Olympic bronze medallist Emily Hegarty will be in action at the Irish Rowing Championships this weekend
BY KIERAN McCARTHY
LIFE moves fast. Just ask Emily Hegarty. Like the water she rows on, she never stops. There will be time soon enough to reflect on her Tokyo experience and her first Olympic Games, but before that there’s work to do.
The 2021 Irish Rowing Championships are on at the National Rowing Centre in Inniscarra this weekend, from Friday to Sunday, and Olympic bronze medallist Hegarty is back on the water.
While Skibbereen Rowing Club is her home club and where her rowing story was started and scripted, she will race in UCC Rowing Club colours this weekend.
The 23-year-old Biological Sciences student is a Quercus Sports Scholar at UCC and its benefits are many and varied.
‘I am in the pair, the four and the eight this weekend, so all the sweep events,’ Hegarty explains, teaming up in some boats with fellow Skibb Olympians, Aoife Casey and Lydia Heaphy, who will also represent the Cork college at the championships.
‘I am really, really lucky I am on a Quercus scholarship. Michelle Power and Elaine O’Mahony look after us and are really good to us. I think there were seven of us on Quercus scholarships who were at the Games in Tokyo so it is a massively successful programme.
‘They look after us in terms of getting the balance between college and sport right and that we get the best out of both.’
Hegarty is looking forward to getting back on the college campus, too, next month as life returns to its new normal after the heroics of the Irish women’s four at the Olympics.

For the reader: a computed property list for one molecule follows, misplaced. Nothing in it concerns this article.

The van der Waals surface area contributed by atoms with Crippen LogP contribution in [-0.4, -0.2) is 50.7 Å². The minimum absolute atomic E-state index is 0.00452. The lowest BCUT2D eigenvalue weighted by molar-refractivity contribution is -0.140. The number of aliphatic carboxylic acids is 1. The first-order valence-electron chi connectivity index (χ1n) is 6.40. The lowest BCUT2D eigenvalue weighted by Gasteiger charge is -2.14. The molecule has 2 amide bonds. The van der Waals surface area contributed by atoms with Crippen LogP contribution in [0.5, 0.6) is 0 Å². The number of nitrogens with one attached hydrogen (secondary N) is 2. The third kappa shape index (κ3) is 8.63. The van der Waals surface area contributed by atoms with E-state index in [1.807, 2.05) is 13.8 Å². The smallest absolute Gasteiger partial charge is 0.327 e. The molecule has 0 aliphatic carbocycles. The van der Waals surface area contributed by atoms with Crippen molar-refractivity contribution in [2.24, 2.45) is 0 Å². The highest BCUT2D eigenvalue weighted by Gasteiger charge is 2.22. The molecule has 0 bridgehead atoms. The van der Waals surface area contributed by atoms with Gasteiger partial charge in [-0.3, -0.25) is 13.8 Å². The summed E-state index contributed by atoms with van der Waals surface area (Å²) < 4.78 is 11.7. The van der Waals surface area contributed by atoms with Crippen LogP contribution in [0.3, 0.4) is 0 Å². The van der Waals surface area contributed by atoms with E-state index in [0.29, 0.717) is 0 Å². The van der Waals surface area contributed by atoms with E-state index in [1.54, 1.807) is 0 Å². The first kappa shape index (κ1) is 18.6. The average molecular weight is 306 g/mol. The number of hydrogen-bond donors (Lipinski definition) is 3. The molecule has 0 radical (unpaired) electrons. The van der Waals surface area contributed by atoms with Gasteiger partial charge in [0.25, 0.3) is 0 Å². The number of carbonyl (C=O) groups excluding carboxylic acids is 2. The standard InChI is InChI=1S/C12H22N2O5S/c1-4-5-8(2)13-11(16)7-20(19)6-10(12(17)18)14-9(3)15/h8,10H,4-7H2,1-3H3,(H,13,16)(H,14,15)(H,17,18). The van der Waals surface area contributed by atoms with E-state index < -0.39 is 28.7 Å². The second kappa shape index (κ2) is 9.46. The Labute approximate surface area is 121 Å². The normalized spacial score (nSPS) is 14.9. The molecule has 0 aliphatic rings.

Winning Ireland’s first-ever women’s Olympic rowing medal secures the names of Emily, Aifric Keogh, Eimear Lambe and Fiona Murtagh in the history books as trailblazers.
More so, their success and their bronze medals – real, tangible, physical evidence of what is possible – can inspire the next generation to follow in their footsteps. The glass ceiling has been broken: Irish women rowers can win Olympic medals.
‘It’s still all setting in,’ Hegarty told the Star Sport Podcast.
‘The fact it’s a women’s boat, the fact it’s a heavyweight boat and the fact it’s a big boat as well; it’s a big crew boat, it’s not one individual or two individuals. I think it’s very promising for younger rowers coming up to see that there are opportunities across the board in every boat class and category.
‘It’s exciting and it’s also encouraging for those coming up who are looking to make the team over the next few years.’
Young girls now have four ready-made role models in Hegarty, Keogh, Lambe and Murtagh to aspire to be like, just like the Skibb rower looked up to Orla Hayes and Denise Walsh when she was coming up through the ranks in Skibbereen RC. They made an impact on Hegarty.
‘When I started first, Orla and Denise were the bee's knees, you wanted to row like them and you wanted to train like them,’ she explained.
‘They definitely were my inspiration in my first few years of rowing. They were so good to us as youngsters – they coached us, took us out on boats. They were so, so good to us and we were very lucky to have them early on when we started out.’
Now Hegarty is a role model for up-and-coming rowers in the club. She’s the first woman from this club to win an Olympic rowing medal. She’s also the first heavyweight Olympic rower from Skibbereen RC, as well. In a club known for the exploits of its lightweights, Hegarty is showing that another path exists, too. That’s important. There’s more to come from her as well. She just turned 23 at the start of August. An Olympic medal is not the destination, it’s part of her journey, just like the Tokyo Olympics were. These Games, her first, left an impression.